Forgot your password?
typodupeerror
NASA Space Media Science

NASA Requests Help With Von Braun's Notes 148

Posted by CmdrTaco
from the yes-actually-it-is-rocket-science dept.
DynaSoar writes "NASA is soliciting ideas from the public on how best to catalog and digitize the collected notes of Wernher von Braun. 'We're looking for creative ways to get it out to the public,' said project manager Jason Crusan. 'We don't always do the best with putting out large sets of data like this.' The PDF notes are those of rocket scientist Wernher von Braun, the first director of NASA's Marshall Spaceflight Center in Huntsville, Alabama and are typed with copious handwritten notes in the margin. According to the official request for information, NASA needs ideas on what format to use (PDF), how to index the notes, and how to create a useful database. The unique nature and historical value of the data, literally discovered in boxes six months ago, is what motivated NASA to ask the public for ideas."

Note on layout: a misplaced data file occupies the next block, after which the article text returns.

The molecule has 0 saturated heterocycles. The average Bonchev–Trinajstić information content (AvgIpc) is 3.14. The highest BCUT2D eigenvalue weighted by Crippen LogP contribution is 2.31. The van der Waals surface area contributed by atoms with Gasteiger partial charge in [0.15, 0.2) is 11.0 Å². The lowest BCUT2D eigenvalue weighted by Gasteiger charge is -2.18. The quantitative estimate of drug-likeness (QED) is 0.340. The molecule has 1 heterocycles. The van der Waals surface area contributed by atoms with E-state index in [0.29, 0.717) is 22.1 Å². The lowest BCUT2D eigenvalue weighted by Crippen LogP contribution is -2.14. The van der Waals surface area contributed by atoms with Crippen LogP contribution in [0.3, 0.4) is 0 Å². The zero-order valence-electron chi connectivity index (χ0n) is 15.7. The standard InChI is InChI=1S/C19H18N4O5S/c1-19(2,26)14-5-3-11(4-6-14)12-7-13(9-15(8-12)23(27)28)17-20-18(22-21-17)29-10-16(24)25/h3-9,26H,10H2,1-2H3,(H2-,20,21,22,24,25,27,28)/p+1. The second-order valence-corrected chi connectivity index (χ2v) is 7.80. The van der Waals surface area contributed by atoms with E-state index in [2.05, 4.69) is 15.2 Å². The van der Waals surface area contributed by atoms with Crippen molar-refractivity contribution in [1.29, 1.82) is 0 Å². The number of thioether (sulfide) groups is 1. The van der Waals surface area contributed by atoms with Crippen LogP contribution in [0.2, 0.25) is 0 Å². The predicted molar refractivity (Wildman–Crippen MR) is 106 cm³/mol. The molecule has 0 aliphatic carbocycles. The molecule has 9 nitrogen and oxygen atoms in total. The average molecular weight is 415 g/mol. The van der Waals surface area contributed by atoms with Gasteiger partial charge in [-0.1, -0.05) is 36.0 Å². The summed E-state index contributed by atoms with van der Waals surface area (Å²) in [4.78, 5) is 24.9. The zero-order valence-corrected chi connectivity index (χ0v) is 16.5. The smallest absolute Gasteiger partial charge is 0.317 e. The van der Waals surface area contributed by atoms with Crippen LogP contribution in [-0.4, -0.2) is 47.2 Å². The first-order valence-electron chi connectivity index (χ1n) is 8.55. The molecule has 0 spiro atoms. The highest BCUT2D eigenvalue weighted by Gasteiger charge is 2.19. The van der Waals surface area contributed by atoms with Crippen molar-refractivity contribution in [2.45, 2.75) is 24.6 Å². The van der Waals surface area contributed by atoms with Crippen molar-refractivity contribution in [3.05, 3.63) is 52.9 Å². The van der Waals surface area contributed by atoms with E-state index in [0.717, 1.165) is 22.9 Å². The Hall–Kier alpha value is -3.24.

This discussion has been archived. No new comments can be posted.

NASA Requests Help With Von Braun's Notes

Comments Filter:
  • NASA (Score:5, Insightful)

    by dov_0 (1438253) on Monday June 29, 2009 @10:18AM (#28513657)
    Seems to have a habit of just dumping things in warehouses and forgetting about them.
    • Re:NASA (Score:5, Funny)

      by HalifaxRage (640242) on Monday June 29, 2009 @10:22AM (#28513709) Journal
      Next week: What to do with this big golden box thing? We tried opening it and some guy's face melted.
      • Re:NASA (Score:4, Funny)

        by cayenne8 (626475) on Monday June 29, 2009 @10:36AM (#28513895) Homepage Journal
        "...those of rocket scientist Wernher von Braun, the fist director of NASA's Marshall Spaceflight Center..."

        Wow...I didn't know they had that position?!?!